At gone three in the morning my now very boggy eyes which were once again adjusting to the dark, I climbed into a taxi to a familiar voice and a ‘Hello, Long time no see how are you doing, are your girls well, are you off to the hospital’ It was so nice to hear, once we reached the hospital I paid my fare and said goodbye. Now navigating the long corridors to find the ward I had left with Chris a few hours earlier, the place was silent, there was no one around, I rang the buzzer, no answer, then Chris nurse came over and let me in, Chris was pacing around, the nurse told him to go back to his bed and wait for the Dr to come and see him. The next few hours are a little hazy, Chris managed to get a bit of sleep in between obs, I was offered food, drink, a blanket, and they were genuinely really lovely. Chris was cleared medically as far as I was aware at around half three in the morning when they said they would be ringing psych, this actually didn’t turn out to be the case, again comes down to Junior Doctors and not understanding hospital policy and that psych won’t see him until he is well, they were actually still keeping an eye on his heart rate.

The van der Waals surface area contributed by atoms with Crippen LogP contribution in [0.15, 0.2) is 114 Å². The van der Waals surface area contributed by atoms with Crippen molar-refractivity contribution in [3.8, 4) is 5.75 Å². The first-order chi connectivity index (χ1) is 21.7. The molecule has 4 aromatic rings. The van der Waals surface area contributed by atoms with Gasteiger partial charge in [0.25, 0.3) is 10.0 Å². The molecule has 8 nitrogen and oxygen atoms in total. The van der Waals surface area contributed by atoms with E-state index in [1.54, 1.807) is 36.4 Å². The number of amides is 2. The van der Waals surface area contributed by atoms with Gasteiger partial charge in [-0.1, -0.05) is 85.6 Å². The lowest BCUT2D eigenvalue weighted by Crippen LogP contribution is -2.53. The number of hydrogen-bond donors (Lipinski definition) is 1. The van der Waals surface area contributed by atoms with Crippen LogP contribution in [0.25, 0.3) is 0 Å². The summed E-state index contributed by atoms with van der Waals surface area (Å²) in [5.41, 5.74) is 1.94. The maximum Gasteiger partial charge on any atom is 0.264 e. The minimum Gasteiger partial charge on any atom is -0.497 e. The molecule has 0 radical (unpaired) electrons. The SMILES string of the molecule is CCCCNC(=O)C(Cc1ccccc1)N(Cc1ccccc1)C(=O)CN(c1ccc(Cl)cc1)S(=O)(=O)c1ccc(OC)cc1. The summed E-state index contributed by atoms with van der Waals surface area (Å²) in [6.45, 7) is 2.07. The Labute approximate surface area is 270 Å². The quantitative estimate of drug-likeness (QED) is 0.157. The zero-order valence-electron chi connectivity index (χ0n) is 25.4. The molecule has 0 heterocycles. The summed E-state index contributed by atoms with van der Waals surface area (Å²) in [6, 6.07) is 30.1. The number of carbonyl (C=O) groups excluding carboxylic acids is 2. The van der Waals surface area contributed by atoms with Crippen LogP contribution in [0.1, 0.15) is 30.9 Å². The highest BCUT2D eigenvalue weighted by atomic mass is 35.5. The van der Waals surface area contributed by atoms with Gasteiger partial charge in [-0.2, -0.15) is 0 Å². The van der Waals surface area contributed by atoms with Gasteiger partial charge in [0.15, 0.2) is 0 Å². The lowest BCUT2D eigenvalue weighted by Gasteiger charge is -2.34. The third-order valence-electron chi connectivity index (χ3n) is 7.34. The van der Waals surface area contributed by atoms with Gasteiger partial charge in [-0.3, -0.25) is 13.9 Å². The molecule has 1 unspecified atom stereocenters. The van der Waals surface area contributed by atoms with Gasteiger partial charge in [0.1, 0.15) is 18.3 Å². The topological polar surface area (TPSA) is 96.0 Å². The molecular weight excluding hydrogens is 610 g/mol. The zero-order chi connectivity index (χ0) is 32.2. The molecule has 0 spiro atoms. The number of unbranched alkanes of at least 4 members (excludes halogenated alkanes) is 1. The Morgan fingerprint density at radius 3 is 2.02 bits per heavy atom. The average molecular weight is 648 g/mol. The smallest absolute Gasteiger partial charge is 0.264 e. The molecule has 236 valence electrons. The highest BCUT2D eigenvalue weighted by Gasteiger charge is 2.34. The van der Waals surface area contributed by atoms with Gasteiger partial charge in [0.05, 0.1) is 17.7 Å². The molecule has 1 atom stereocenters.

I dozed on and off as much as I could in a high back patient chair, that until then had actually looked quite comfortable but now by almost 6am my bum was having second thoughts, it was numb, my back was starting to tweak a little and every time I got into some kind of position in which to grab a few minutes sleep my head would drop and wake me up again. Soon the quiet hospital I had walked into once again became a buzz of activity as shifts changed over; patients were moved around, before I knew it the breakfast trolley was being wheeled in. A lovely health care assistant asked me if I wanted a drink and said she expected I must be shattered, to which I couldn’t do much more than just nod my head.